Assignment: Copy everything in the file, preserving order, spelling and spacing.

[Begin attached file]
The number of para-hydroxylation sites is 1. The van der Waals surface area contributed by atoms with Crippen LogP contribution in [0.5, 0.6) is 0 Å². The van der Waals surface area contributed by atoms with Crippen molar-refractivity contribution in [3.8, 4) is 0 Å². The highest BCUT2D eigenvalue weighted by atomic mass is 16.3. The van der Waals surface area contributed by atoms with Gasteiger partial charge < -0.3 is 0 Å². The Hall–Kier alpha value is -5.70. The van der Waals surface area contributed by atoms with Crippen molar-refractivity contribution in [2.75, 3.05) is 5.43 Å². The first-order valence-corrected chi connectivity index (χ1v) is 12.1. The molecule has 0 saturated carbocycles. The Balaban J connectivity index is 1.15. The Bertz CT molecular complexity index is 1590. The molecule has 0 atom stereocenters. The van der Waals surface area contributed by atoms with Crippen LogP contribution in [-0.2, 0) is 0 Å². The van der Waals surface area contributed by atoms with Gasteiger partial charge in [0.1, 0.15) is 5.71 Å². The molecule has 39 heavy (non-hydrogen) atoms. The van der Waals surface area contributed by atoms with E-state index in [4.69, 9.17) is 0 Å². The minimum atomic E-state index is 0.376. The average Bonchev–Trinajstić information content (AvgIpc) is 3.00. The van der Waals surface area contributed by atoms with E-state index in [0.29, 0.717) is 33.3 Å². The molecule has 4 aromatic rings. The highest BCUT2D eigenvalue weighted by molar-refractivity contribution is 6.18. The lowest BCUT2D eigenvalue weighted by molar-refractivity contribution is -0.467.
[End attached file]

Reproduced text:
The number of para-hydroxylation sites is 1. The van der Waals surface area contributed by atoms with Crippen LogP contribution in [0.5, 0.6) is 0 Å². The van der Waals surface area contributed by atoms with Crippen molar-refractivity contribution in [3.8, 4) is 0 Å². The highest BCUT2D eigenvalue weighted by atomic mass is 16.3. The van der Waals surface area contributed by atoms with Gasteiger partial charge < -0.3 is 0 Å². The Hall–Kier alpha value is -5.70. The van der Waals surface area contributed by atoms with Crippen molar-refractivity contribution in [2.75, 3.05) is 5.43 Å². The first-order valence-corrected chi connectivity index (χ1v) is 12.1. The molecule has 0 saturated carbocycles. The Balaban J connectivity index is 1.15. The Bertz CT molecular complexity index is 1590. The molecule has 0 atom stereocenters. The van der Waals surface area contributed by atoms with Crippen LogP contribution in [-0.2, 0) is 0 Å². The van der Waals surface area contributed by atoms with Gasteiger partial charge in [0.1, 0.15) is 5.71 Å². The molecule has 39 heavy (non-hydrogen) atoms. The van der Waals surface area contributed by atoms with E-state index in [4.69, 9.17) is 0 Å². The minimum atomic E-state index is 0.376. The average Bonchev–Trinajstić information content (AvgIpc) is 3.00. The van der Waals surface area contributed by atoms with E-state index in [0.29, 0.717) is 33.3 Å². The molecule has 4 aromatic rings. The highest BCUT2D eigenvalue weighted by molar-refractivity contribution is 6.18. The lowest BCUT2D eigenvalue weighted by molar-refractivity contribution is -0.467.